Women, HIV, and Depression
Having "The Blues" for a day or two is some-thing we all feel occasionally. Depression is different. Depression can last weeks or months, or even years. It can change your body chemistry and, left untreated, can worsen or even cause other illnesses.
Many things can cause depression, including some HIV drugs (particularly efavirenz/Sustiva), medications for hepatitis C, vitamin deficiency and hormonal irregularities. Social factors and life stressors, like money problems or loneliness, can also contribute to depression.
Numerous studies have shown that HIV-positive women experience higher rates of depression than HIV-negative women and men. This is probably partly due to hormonal changes and the increased burden and isolation experienced by many women living with HIV.
Depression makes you feel bad about yourself and your environment, and it can make you feel hopeless about the future. Fortunately, depression usually responds well to treatment.
Signs of Depression
Recognizing signs of depression is the first step to combating it. Many people associate prolonged sadness and thoughts of suicide as classic signs of depression. While some experience these symptoms, not everybody who is depressed does. Other common signs include fatigue and/or insomnia. Loss of appetite and/or sex drive are also signs, as is losing interest in family, friends, work and life.
Talking, using medications (anti-depressants) and making lifestyle changes (like exercise and nutrition) are ways to treat depression. An approach that combines these strategies works better than choosing only one.
Talking is an essential part of beating depression. Talking to a therapist can be very effective. Increasingly, there are therapists who specialize in working with people living with HIV. Sometimes your doctor, local AIDS service organization, or support group can refer you to such a therapist. Choosing one you feel comfortable with may take time. Health insurance, as through private insurance or Medicaid, sometimes covers these expenses.
Support groups are sometimes just as effective as talking with a professional therapist, and they're often free. Many experts recommend that all positive people seek some form of support. Few, if any of us, were taught all the skills needed to cope with a life-threatening illness. Also, many books can be bought or checked out at your local library with useful information on overcoming depression.
Anti-depressants have proven to make a big difference in the lives of many who suffer depression. These pills can be taken short- or long-term, depending on your need. A commonly used class of anti-depressants is called SSRIs (serotonin specific re-uptake inhibitors). These work on the brain chemical, serotonin. SSRIs like paroxetine (Paxil), sertraline (Zoloft) and fluoxetine (Prozac) are widely used in treating of HIV-related depression.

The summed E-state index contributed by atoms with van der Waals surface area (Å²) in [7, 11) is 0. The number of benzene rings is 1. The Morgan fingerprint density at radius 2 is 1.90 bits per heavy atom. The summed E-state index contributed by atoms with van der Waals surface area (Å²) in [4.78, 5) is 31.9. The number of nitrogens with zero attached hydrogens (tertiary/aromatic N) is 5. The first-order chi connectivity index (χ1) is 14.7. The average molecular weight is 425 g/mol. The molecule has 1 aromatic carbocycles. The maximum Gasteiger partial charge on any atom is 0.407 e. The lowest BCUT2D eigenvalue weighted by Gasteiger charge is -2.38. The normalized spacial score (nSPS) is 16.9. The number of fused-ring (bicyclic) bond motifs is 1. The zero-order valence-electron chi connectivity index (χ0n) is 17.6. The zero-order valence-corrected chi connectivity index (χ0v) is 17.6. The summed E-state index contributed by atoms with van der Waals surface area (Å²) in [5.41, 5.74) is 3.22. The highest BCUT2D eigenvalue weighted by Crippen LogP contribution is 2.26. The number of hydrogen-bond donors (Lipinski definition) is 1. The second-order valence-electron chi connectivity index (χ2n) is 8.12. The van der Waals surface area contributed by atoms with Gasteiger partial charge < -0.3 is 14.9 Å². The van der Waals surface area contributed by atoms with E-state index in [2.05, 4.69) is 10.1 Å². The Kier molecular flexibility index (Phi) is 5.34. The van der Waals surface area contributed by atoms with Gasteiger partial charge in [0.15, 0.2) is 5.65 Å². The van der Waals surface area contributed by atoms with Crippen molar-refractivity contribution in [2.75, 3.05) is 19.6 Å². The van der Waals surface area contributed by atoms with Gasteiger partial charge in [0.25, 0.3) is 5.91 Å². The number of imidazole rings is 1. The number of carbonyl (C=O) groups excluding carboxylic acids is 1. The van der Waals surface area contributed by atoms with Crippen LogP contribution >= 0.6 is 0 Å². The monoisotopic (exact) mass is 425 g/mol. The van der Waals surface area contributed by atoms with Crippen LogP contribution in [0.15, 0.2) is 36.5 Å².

Other types of anti-depressants, like brupropion (Wellbutrin), and new treatments are in development. People respond to anti-depressants differently, and it might take time to find one that works well for you. Anti-depressants work best when coupled with some sort of talk therapy, be it with a trained professional or a support group.
An important consideration when talking to your doctor about choosing an anti-depressant is the potential for drug interactions, especially if you take HIV drugs. For example, ritonavir (Norvir) should not be used with brupropion: it can increase blood levels of SSRIs. Also, some anti-depressants increase or decrease blood levels of oral birth control; dose modifications of oral contraceptives may be necessary.
Again, talk to your doctor or pharmacist about possible drug interactions with anti-depressants and other therapies you take. (See Project Inform's "Drug Interactions Fact Sheet" for more information.)
Despite the success of anti-depressant therapies, not all people benefit from them nor do the effects always last. It's common for people to start with one anti-depressant and then either switch to another or add others to their daily regimens. Some end up using two to four anti-depressants at the same time. Even then, the drugs can fail, especially when a person ignores her other forms of support.
The herbal treatment most often used in hopes of combating depression is St. John's Wort. Caution is advised when using this herb for several reasons. First and foremost, the most recent controlled clinical study found little or no effectiveness when comparing St. John's Wort to a placebo (harmless sugar pill). Even its supporters claim it may only work in mild forms of depression.
The herb also has a significant interaction with indinavir (Crixivan). Indinavir blood levels were greatly decreased when they were used together, greatly reducing indinavir's anti-HIV activity. This can lead to developing resistance to indinavir.
St. John's Wort is also likely to greatly decrease blood levels of other protease inhibitors as well as non-nucleoside reverse transcriptase inhibitors. People who take these drugs are advised not to use St. John's Wort. Individuals who use complementary therapies should always discuss possible interactions with their doctors and pharmacists.
A final reason for using caution is because all herbal remedies are completely unregulated -- there is no way of really knowing how much herb is actually present in a supplement, or even its quality. If you try St. John's Wort look for the active ingredients, hypericum at 0.3% and hyperforin at 6%, and seek advice as to which are the most reliable brands. Some nutritionists recommend trying 300 milligrams three times a day, but even this figure is uncertain. The kind of studies needed to determine proper dosing of a drug have not been done with St. John's Wort.
This article was provided by Project Inform. It is a part of the publication WISE Words. Visit Project Inform's website to find out more about their activities, publications and services.